History of Spain/Visigoths

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History of Spain
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IntroductionReferencesContributorsPrint version
Ancient SpainRoman SpainVisigothsSpain DividedHabsburg Spain
Bourbon SpainNapoleonic WarsFirst RestorationFirst Republic
Second RestorationSecond RepublicFrancoismThird Republic

History[edit| edit source]

The Visigoth Kingdom before the move of the capital to Toledo

The Middle Ages started in Spain with the creation of the Visigoth Kingdom in the 5th Century. It would last until 711, with the conquest of Spain by the Umayyad Caliphate. In 409, the Roman Empire was very weak and was invaded by German People from the north. Some of these people, like Vandals, Alans, Swabians and Visigoths, settled in Spain and Portugal. The Visigoths arrived to Spain from the Pyrenees and settled in the middle of the Peninsula. The Visigoths founded a kingdom, with capital in Toulouse. Later, the capital was translated to Toledo. Between the Visigoth Kings highlighted Leovigildo, Recaredo and Recesvinto, who conquered the entire Peninsula. The Visigoths divided their kingdom in five provinces (provincias in Spanish), named ducats (ducados in Spanish). The kingdom was ruled by a king and each duchy was ruled by a duke. The Visigoth Kingdom disappeared in 711, when king Rodrigo was defeated by the Muslims in the Battle of Guadalete river.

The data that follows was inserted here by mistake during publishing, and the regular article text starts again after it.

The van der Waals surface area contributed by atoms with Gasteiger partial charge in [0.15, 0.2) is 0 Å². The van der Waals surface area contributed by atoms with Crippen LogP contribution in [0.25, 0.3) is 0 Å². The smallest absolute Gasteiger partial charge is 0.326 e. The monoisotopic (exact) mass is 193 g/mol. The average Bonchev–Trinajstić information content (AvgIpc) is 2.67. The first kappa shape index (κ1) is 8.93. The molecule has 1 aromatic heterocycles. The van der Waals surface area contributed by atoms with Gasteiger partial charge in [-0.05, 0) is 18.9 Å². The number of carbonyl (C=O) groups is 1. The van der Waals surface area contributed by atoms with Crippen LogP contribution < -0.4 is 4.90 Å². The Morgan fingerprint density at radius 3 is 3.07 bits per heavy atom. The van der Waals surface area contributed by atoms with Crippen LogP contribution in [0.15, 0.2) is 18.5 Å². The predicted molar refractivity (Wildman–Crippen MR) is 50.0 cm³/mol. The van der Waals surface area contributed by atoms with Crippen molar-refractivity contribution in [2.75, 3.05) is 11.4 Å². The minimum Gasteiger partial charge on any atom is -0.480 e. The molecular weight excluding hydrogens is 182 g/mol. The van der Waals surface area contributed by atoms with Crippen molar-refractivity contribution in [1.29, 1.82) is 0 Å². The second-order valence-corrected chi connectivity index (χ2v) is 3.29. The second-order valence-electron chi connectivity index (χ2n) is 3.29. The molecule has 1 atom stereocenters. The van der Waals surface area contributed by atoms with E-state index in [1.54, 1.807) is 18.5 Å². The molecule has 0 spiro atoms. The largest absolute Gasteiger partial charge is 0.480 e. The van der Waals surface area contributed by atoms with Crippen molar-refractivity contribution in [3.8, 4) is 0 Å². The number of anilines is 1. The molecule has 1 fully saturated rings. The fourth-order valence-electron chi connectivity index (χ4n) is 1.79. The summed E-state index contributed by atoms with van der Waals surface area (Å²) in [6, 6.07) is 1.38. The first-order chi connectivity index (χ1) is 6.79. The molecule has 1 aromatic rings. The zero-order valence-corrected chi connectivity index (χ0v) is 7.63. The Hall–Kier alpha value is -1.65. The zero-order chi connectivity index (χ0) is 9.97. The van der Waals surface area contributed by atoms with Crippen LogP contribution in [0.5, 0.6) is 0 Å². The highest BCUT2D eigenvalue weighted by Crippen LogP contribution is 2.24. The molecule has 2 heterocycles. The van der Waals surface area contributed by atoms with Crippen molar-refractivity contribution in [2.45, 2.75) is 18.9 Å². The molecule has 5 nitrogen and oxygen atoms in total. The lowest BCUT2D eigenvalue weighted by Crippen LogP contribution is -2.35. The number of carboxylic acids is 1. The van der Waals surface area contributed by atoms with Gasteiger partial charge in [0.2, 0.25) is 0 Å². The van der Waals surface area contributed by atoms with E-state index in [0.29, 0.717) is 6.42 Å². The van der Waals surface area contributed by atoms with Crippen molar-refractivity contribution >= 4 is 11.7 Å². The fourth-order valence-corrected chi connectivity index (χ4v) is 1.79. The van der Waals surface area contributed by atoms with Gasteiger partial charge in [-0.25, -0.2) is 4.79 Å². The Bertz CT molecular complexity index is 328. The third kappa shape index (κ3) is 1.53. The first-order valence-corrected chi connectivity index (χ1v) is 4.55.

Society[edit| edit source]

The Visigoth society was made up by nobles and farmers. The nobles had the political and military dominion, they were the owners of the lands and they had many riches. The farmers were the majority of the population. A few were the owners of their lands, but the majority tilled the lands of the nobles in exchange of food and housing. The Visigoths adopted the Latin language, the Catholic religion and Roman laws. They lived in villages and their houses were simple. Their jobs were the agriculture and animal husbandry and they were experts in the production of objects with stones and metals.

Visigothic Inheritance in Spain[edit| edit source]

The Visigoths have bequeathed to Spain their constructions and their goldsmith works. The Visigoths built simple and small romanic churches, made of stone. They produced many jewels with metals and stones.[1]

References[edit| edit source]